Misery Is Fun: Using Langston Hughes’s “Black Misery”

The following article was originally published in print by Teachers & Writers Magazine.

the featured image is from poets.org.

By Ilise Benun 

Perusing the stacks of the local public library one day, I came upon Black Misery, the last book Langston Hughes wrote before he died in 1967. In this little gem of a book, Hughes uses perfectly tuned one-liners to shine a spotlight on twenty-seven humiliating moments of childhood. They are universal moments, some racially universal, some humanly universal, many rooted in the 1960s and the civil rights movement. 

As writer-in-residence at the Edenwald-Gun Hill Neighborhood Center, a settlement house in the Bronx, I’ve had the opportunity to use Black Misery with almost every age group: elementary school children in the after-school program, adults studying literacy, senior citizens learning computers, and teachers and administrators in a staff development workshop. I’ve also used the text at other sites, such as with a group of high school kids in a Summer Youth Employment Program in Hoboken, New Jersey. 

Despite its official categorization as a children’s picture book (with illustrations by the artist Arouni), Black Misery is ideal for use with adolescents and adults, who are able to look back and laugh at situations that, at one time, seemed awful. 


Though Black Misery is a picture book, it is not a straightforward book to teach with. Each page consists of a one-sentence caption and an accompanying black and white illustration that raise complex issues and can inspire engaging discussions. So you need to decide beforehand what to focus on, maybe even choose in advance which captions to read, and anticipate what questions might come up and how you’ll respond to them. 

I’ve learned from experience that it doesn’t hurt to brush up on African American history. When my first class of fifth graders came upon Misery is when the teacher asked you who was the Father of our Country and you said, “Booker T. Washington,” I asked if the students got the reference, and was surprised when most answered, “No.” Suddenly it was up to me to explain, and I couldn’t. I knew who the Father of our Country was but, like many of the kids, I confused Booker T. with George Washington Carver. Lack of preparation made for a missed teaching opportunity.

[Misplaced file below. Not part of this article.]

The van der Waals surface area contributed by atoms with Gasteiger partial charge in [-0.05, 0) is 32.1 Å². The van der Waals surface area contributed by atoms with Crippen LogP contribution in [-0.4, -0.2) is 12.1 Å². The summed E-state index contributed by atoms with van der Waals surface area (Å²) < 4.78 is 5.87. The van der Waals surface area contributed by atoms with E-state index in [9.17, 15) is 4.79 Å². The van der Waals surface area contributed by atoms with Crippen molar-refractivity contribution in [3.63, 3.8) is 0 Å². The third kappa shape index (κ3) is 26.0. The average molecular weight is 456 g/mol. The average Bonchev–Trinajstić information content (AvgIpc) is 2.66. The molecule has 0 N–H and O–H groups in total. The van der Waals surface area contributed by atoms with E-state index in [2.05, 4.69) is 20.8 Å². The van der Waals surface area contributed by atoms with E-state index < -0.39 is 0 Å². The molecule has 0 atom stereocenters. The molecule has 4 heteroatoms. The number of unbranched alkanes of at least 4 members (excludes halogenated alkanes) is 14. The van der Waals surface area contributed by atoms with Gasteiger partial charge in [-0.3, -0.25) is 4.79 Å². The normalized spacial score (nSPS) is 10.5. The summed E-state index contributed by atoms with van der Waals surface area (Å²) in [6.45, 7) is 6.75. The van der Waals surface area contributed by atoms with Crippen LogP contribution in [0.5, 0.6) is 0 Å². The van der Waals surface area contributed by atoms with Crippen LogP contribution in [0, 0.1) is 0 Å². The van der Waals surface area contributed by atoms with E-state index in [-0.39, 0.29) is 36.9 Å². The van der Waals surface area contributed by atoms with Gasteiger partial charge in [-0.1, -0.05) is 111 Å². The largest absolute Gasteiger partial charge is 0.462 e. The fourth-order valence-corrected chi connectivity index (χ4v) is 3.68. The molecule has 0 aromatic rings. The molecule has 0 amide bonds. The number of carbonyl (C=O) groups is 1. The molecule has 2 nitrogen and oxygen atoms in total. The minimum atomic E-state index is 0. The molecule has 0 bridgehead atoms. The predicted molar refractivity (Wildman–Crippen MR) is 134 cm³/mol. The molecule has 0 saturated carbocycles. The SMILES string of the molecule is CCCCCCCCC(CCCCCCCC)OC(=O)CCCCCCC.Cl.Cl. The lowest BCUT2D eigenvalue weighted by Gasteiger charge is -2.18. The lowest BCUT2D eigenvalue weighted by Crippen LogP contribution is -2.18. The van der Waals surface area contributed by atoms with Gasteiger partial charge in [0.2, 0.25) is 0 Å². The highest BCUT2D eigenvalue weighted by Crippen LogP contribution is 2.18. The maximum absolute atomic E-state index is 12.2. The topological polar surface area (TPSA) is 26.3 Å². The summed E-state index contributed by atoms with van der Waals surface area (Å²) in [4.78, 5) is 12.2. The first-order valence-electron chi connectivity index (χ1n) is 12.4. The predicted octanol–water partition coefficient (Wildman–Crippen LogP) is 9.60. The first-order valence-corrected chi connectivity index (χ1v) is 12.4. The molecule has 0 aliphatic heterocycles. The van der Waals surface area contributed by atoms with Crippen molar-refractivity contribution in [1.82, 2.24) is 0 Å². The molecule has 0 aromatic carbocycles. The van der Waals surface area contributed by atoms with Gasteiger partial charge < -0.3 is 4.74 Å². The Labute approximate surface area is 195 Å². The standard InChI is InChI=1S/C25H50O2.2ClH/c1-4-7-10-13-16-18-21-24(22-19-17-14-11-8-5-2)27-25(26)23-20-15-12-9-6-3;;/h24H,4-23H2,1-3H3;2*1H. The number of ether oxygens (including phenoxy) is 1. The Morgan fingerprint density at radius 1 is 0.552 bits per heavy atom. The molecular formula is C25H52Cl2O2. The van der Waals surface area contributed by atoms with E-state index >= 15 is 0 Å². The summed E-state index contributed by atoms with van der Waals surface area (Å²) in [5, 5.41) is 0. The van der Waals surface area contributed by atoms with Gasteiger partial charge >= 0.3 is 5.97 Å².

Be aware that some of the captions need some updating; for example, Misery is when your pals see Harry Belafonte walking down the street and they holler, “Look there’s Sidney Poitier.” Despite the fact that these two actors are alive and well, most children today have never heard of them. I substituted: Misery is when your pals see Denzel Washington on TV and yell, “Look, there’s Martin.” They got that, no problem. 

Classroom Presentation 

Reading of Text and Discussion 

My first goal with any class is to get a lively discussion going, which is usually a challenge, but with Black Misery it’s easy. In fact, using this exercise as an introductory assignment is a good way to get to know a new group of students. 

The first question I ask is “Who is Langston Hughes?” Most know his name; some even know him as the Poet Laureate of Black America or the Shakespeare of Harlem, but in my experience, few students—adults and children alike—can say much more. So, to put Black Misery in context, some background on Hughes is necessary. 

It’s not easy to keep this brief because, according to Faith Berry, author of Langston Hughes: Before and Beyond Harlem, he was “one of the most prolific and versatile American writers of his generation, who gained an international reputation and sustained it, at great odds, over four decades.” Hughes was a poet, translator, essayist, novelist, dramatist, librettist, folklorist, short story writer, journalist, and world traveler. I list all of these words on the board to show the range of possibilities. Sometimes I read aloud a few of his famous poems and a few not-so-famous ones, as well as a selection from Hughes’s series of books centered around his archetypal African American, Jesse B. Simple.